NOTE: We are upgrading our eBook operations; please allow up to 1-2 days for delivery of your eBook order.
 
 

Marine Mammals, 2nd Edition

Evolutionary Biology

 
Marine Mammals, 2nd Edition,Annalisa Berta,James Sumich,Kit Kovacs,ISBN9780120885527
 
 
 

  &      &      

Academic Press

9780120885527 New edition

560

254 X 175

Print Book

Hardcover

In Stock

Estimated Delivery Time
USD 88.95
 
 

Key Features

* Comprehensive, up-to-date coverage of the biology of all marine mammals
* Provides a phylogenetic framework that integrates phylogeny with behavior and ecology
* Features chapter summaries, further readings, an appendix, glossary and an extensive bibliography
* Exciting new color photographs and additional distribution maps

Description

Berta and Sumich have succeeded yet again in creating superior marine reading! This book is a succinct yet comprehensive text devoted to the systematics, evolution, morphology, ecology, physiology, and behavior of marine mammals. The first edition, considered the leading text in the field, is required reading for all marine biologists concerned with marine mammals. Revisions include updates of citations, expansion of nearly every chapter and full color photographs. This title continues the tradition by fully expanding and updating nearly all chapters.

Readership

Vertebrate zoologists, mammalogists, marine biologists, and those interested in the natural history, evolution, systematics, and behavior of marine mammals. Researchers, faculty, graduate students and advanced undergraduates interested in mammals, marine biology, and many related disciplines

Annalisa Berta

Annalisa Berta is Associate Chair and Professor of Biology at San Diego State University. She is an evolutionary biologist who has studied fossil and modern marine mammals for over 20 years. She is President of the Society of Vertebrate Paleontology and Associate Editor of Marine Mammal Science.

Affiliations and Expertise

San Diego State University, California, U.S.A.

James Sumich

Kit Kovacs

Kit M. Kovacs is the Biodiversity Programme Leader for the Norwegian Polar Institute in Tromsø, Norway and Professor of Biology at University Studies on Svalbard (UNIS). She has worked with Arctic marine mammal ecology for the past 20 years, focusing on behavioral ecology and population biology. She is President of the Society for Marine Mammalogy and Associate Editor of the Canadian Journal of Zoology.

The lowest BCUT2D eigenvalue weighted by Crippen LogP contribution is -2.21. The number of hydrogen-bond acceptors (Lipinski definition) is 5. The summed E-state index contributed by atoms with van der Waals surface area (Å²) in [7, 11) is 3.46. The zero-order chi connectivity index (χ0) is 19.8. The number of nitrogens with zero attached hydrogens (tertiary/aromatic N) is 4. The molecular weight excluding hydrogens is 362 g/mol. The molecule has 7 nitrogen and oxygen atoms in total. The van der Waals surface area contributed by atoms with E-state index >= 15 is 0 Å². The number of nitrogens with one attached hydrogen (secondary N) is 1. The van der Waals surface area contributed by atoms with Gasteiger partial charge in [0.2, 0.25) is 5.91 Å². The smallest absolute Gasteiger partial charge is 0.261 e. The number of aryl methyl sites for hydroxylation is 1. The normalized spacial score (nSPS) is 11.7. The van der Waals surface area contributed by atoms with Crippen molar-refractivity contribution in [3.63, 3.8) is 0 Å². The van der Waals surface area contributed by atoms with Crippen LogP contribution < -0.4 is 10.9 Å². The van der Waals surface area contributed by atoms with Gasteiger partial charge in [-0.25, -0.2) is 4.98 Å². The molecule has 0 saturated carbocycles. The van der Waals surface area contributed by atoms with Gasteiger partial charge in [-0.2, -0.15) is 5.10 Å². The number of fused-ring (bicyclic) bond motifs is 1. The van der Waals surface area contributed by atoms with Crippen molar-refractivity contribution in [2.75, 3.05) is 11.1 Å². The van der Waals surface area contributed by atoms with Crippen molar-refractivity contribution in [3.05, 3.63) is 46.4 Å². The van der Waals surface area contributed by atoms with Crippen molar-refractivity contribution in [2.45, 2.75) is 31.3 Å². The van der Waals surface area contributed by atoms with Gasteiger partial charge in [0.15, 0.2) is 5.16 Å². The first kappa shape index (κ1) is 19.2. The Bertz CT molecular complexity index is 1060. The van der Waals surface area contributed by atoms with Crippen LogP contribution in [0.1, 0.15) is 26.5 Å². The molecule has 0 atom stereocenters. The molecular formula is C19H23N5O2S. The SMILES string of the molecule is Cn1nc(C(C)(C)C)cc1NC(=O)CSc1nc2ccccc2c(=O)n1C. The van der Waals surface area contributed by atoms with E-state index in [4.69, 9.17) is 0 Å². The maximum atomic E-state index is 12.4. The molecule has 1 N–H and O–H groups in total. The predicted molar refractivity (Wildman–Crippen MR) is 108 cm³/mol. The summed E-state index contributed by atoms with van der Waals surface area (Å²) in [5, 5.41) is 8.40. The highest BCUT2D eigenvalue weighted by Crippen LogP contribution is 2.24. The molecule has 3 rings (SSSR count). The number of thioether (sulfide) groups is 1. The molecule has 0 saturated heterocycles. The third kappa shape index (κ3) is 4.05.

Affiliations and Expertise

Norwegian Polar Institute, Tromso, Norway

Marine Mammals, 2nd Edition

Preface
Acknowledgments

1. Introduction
1.1. Marine Mammals-""What Are They?""
1.2. Adaptations for Aquatic Life
1.3. Scope and Use of This Book
1.4. Time Scale
1.5. Early Observations of Marine Mammals
1.6. Emergence of Marine Mammal Science
1.7. Further Reading and Resources
References

PART I: EVOLUTIONARY HISTORY

2. Systematics and Classification
2.1. Introduction: Systematics-What Is It and Why Do It?
2.2. Some Basic Terminology and Concepts
2.3. How Do You Do Cladistics?
2.4. Testing Phylogenetic Hypotheses
2.5. Going Beyond the Phylogenetic Framework
2.6. Taxonomy and Classification
2.7. Summary and Conclusions
2.8. Further Reading
References

3. Pinniped Evolution and Systematics
3.1. Introduction
3.2 Origin and Evolution
3.3. Summary and Conclusions
3.4. Further Reading
References

4. Cetacean Evolution and Systematics
4.1. Introduction
4.2. Origin and Evolution
4.3. Summary and Conclusions
4.4. Further Reading
References

5. Sirenians and Other Marine Mammals:
Evolution and Systematics
5.1. Introduction
5.2. Origin and Evolution of Sirenians
5.3. The Extinct Sirenian Relatives-Desmostylia
5.4. The Extinct Marine Bear-Like Carnivoran, Kolponomos
5.5. The Extinct Aquatic Sloth, Thalassocnus natans
5.6. The Sea Otter, Enhydra lutris
5.7. The Polar Bear, Ursus maritimus
5.8. Summary and Conclusions
5.9. Further Reading
References

6. Evolutionary Biogeography
6.1. Introduction-What Is Biogeography and Why Is It Important?
6.2. Ecological Factors Affecting Distributions of Marine Mammals
6.3. Present Patterns of Distribution
6.4. Reconstructing Biogeographic Patterns
6.5. Past Patterns of Distribution
6.6. Summary and Conclusions
6.7. Further Reading
References

PART II: EVOLUTIONARY BIOLOGY, ECOLOGY,
AND BEHAVIOR

7. Integumentary and Sensory Systems
7.1. Introduction
7.2. Integumentary System
7.3. Nerves and Sense Organs
7.4. Summary and Conclusions
7.5. Further Reading
References

8. Musculoskeletal System and Locomotion
8.1. Introduction
8.2. Pinnipeds
8.3. Cetaceans
8.4. Sirenians
8.5. Sea Otter
8.6. Polar Bear
8.7. Summary and Conclusions
8.8. Further Reading
References

9. Energetics
9.1. Introduction
9.2. Metabolic Rates
9.3. Thermoregulation
9.4. Energetics of Locomotion
9.5. Osmoregulation
9.6. Summary and Conclusions
9.7. Further Reading
References

10. Respiration and Diving Physiology
10.1. Introduction
10.2. Problems of Deep and Prolonged Dives for Breath-Holders
10.3. Pulmonary and Circulatory Adaptations to Diving
10.4. Diving Response
10.5. Diving Behavior and Phylogenetic Patterns
10.6 Summary and Conclusions
10.7. Further Reading
References

11. Sound Production for Communication, Echolocation, and Prey Capture
11.1. Introduction
11.2. Sound Propagation in Air and Water
11.3. Anatomy and Physiology of Sound Production and Reception
11.4. Functions of Intentionally Produced Sounds
11.5. ATOC and Low Frequency Military Sonars
11.6. Summary and Conclusions
11.7. Further Reading
References

12. Diet, Foraging Structures, and Strategies
12.1. Introduction
12.2. Seasonal and Geographical Patterns of Prey Abundance
12.3. Adaptations for Foraging in Pinnipeds
12.4. Feeding Specializations of Cetaceans
12.5. Feeding Specializations of Sirenians
12.6. Feeding Specializations of Other Marine Mammals
12.7. Summary and Conclusions
12.8. Further Reading
References